Approximately 1 in 2 people will be diagnosed with cancer at some point in their life. As cancer becomes more common, cancer research has expanded and treatments have become more effective at extending the lives of those with a diagnosis.
Despite the development of technology and pharmaceutical agents that are able to specifically target different cancers, side effects from chemotherapy, radiation and post-surgery are still a common occurrence among cancer patients. In order to minimize these side effects and enhance the effectiveness of conventional therapies, more and more people are turning to complementary therapies. The latest estimate, according to the National Cancer Institute, found that 89-90% of people with cancer utilize complementary therapies.
According to the National Cancer Institute, there is “good, scientific evidence” that acupuncture is effective at relieving some of the side effects experienced by individuals undergoing conventional cancer therapies. Below is a breakdown of how acupuncture can enhance the effectiveness of your conventional therapies and support you during your journey with cancer.
- Boosts immune function and blood cell counts – studies have shown acupuncture improves lymphocyte and natural killer (NK) cell activity (important types of white blood cells) and supports immune function so that patients are able to complete their full chemotherapy regimens.
- Improves overall quality of life – individuals receiving acupuncture often report an improvement in anxiety and feelings of depression.
- Nausea and vomiting – acupuncture can help reduce nausea, which is essential to rebuilding stamina and immune system function.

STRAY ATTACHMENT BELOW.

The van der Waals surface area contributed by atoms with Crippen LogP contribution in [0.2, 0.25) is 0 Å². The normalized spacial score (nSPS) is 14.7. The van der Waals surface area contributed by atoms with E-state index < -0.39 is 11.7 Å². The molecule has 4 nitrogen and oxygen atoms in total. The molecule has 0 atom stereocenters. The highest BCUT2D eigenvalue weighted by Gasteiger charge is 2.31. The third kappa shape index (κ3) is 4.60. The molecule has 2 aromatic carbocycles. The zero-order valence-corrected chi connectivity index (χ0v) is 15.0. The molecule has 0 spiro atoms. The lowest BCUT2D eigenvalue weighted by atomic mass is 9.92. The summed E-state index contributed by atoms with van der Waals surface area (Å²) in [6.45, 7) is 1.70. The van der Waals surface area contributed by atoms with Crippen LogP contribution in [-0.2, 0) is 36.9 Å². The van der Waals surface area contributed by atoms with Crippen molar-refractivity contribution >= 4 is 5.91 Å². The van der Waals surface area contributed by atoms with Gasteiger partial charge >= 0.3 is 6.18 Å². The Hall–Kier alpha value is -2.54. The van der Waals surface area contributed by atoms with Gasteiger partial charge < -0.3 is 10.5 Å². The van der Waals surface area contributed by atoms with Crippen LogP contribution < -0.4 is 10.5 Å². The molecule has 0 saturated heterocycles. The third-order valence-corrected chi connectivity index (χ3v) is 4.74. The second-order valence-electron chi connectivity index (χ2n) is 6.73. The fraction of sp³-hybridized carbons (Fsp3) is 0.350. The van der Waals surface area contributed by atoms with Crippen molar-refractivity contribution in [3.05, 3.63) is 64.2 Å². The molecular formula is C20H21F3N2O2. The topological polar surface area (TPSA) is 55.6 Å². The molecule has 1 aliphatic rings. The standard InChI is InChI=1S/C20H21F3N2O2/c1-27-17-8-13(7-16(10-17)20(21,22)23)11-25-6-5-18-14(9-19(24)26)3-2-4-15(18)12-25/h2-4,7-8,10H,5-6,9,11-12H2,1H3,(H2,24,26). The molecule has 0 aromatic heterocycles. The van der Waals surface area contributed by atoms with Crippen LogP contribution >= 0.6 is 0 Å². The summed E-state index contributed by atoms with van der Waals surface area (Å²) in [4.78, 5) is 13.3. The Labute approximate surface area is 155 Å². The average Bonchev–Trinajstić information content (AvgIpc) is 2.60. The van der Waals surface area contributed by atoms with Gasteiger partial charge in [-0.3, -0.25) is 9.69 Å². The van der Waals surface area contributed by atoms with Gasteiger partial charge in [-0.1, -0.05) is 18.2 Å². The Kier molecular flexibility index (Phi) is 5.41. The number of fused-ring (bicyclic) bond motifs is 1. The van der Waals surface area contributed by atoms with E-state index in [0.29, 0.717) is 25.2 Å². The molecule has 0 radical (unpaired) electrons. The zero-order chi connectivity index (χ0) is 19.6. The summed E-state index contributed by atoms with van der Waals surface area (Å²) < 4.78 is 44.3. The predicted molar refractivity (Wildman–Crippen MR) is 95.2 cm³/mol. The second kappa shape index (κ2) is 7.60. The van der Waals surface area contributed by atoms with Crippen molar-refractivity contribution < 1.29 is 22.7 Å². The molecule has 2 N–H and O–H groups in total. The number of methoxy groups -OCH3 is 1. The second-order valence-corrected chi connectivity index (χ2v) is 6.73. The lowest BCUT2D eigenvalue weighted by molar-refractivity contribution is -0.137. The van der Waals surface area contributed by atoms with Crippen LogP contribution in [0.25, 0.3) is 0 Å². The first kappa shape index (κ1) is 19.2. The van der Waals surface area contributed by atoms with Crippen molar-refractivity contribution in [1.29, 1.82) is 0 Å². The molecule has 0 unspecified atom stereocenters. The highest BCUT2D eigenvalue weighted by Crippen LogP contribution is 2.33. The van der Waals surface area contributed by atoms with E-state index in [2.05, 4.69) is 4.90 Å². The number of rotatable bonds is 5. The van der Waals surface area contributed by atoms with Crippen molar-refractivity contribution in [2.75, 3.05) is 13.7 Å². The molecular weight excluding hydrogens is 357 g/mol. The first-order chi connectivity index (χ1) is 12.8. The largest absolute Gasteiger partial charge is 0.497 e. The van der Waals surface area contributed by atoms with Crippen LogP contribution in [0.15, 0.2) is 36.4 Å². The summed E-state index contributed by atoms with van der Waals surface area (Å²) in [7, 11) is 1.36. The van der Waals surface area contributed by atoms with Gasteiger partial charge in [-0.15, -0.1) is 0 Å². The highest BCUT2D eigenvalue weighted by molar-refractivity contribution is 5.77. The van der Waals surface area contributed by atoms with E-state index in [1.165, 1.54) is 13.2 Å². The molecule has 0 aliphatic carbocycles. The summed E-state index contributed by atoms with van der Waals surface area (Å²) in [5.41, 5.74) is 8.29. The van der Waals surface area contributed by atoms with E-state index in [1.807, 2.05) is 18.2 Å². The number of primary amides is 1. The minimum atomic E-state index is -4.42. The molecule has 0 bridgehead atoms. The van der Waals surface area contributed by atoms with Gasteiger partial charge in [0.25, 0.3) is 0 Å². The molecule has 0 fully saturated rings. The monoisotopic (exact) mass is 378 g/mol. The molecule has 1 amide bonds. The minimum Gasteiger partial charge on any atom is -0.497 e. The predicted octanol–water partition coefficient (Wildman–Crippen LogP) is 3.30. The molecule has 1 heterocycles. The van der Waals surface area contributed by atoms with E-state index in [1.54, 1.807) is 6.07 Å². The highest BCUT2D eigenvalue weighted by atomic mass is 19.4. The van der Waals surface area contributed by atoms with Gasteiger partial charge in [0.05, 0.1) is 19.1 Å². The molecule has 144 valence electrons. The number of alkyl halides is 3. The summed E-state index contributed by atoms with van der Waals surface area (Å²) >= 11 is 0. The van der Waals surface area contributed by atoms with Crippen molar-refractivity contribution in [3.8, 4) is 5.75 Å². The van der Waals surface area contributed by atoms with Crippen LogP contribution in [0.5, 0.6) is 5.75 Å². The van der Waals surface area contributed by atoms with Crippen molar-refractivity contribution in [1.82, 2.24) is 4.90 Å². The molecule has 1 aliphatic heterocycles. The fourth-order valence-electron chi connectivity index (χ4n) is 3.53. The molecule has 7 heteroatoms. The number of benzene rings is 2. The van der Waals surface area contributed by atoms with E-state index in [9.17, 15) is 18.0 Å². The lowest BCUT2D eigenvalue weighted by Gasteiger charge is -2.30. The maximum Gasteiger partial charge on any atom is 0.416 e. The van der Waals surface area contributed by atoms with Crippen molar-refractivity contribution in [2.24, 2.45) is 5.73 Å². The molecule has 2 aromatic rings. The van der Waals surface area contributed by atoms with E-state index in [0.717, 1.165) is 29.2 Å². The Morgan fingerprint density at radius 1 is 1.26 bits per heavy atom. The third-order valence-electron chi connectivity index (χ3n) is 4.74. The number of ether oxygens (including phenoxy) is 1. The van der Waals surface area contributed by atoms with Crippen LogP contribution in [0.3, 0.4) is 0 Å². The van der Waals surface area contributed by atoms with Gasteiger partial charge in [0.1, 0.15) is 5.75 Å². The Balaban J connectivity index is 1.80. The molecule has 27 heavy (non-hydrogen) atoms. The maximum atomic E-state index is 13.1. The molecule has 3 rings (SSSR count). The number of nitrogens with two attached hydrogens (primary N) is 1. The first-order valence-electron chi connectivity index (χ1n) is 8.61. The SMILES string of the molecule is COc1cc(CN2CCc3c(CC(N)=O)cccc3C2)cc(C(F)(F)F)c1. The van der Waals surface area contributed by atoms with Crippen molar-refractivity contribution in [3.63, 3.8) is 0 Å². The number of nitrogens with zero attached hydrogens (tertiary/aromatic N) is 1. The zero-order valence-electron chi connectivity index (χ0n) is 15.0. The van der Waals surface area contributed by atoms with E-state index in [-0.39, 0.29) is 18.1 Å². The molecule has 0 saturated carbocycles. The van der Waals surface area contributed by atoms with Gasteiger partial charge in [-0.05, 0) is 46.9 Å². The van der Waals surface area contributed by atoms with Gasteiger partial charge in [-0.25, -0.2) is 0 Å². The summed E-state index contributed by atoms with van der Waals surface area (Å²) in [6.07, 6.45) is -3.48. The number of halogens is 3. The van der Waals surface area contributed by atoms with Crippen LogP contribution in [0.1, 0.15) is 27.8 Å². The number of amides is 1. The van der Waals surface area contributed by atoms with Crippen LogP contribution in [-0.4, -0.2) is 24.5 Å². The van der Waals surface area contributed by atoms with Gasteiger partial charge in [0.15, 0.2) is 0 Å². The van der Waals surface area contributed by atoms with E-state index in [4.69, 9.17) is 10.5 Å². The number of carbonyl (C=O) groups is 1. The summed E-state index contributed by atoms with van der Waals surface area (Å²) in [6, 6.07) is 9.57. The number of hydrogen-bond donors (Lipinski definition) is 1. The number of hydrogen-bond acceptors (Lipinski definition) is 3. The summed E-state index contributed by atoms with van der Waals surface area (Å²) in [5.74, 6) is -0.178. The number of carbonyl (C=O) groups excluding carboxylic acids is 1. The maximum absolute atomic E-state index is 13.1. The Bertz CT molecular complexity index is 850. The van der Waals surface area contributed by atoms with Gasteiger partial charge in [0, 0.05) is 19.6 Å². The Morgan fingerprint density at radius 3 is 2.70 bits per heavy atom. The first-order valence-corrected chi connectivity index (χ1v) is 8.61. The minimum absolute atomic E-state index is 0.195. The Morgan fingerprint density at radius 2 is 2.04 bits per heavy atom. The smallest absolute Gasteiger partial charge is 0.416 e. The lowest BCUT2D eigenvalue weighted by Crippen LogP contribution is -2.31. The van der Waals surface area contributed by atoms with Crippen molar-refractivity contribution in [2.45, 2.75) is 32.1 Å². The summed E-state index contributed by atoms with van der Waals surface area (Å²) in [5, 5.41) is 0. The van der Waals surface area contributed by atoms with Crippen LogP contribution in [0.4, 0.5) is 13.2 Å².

- Pain – studies have shown acupuncture to help both decrease pain as well as amount of pain medication needed by those undergoing conventional treatments.
- Fatigue – those who receive acupuncture often report a feeling of increased energy, allowing them to continue with conventional therapy.
- Hot flashes – those who receive regular acupuncture see an improvement in hot flashes. The Journal of Clinical Oncology reported that acupuncture was “just as effective as (the medication) venlaxafine for management of vasomotor symptoms…and caused fewer side effects.”
- Other side effects – individuals receiving acupuncture often report an improvement in other side effects such as peripheral neuropathy, weight loss, dry mouth, cough and lymphedema.
Acupuncture is recognized as a key therapy that can be utilized to enhance the effectiveness of your cancer treatments and improve your recovery, and more cancer treatment centers are realizing the importance of acupuncture in helping individuals withstand and recover from conventional treatments so that they are able to undergo full treatment regimens.
There are many ways the practitioners at Be Well Natural Medicine can support you before, during, and after your journey through cancer treatment. After completion of treatments, Be Well practitioners will continue to support you whether you are cancer-free or entering end-of-life care.
Literature to support the use of acupuncture in conjunction with conventional care.
- The effect of acupuncture on post-cancer fatigue and well-being for women recovering from breast cancer: a pilot randomised controlled trial. Acupuncture in Medicine: Journal of the British Medical Acupuncture Society. 2012.
- The management of cancer-related fatigue after chemotherapy with acupuncture and acupressure: A randomised controlled trial. Complementary Therapies in Medicine, 2007.
- Acupuncture: role in comprehensive cancer care--a primer for the oncologist and review of the literature. Integrative Cancer Therapies. 2005.
- Acupuncture as palliative therapy for physical symptoms and quality of life for advanced cancer patients. Integrative Cancer Therapies. 2010.
National Cancer Institute at the National Institutes of Health: http://www.cancer.gov/cancertopics/pdq/cam/acupuncture/healthprofessional/page5
National Cancer Institute: PDQ® Acupuncture. Bethesda, MD: National Cancer Institute. Date last modified 08/10/2012. Available at: http://www.cancer.gov/cancertopics/pdq/cam/acupuncture/healthprofessional. Accessed 01/09/2013.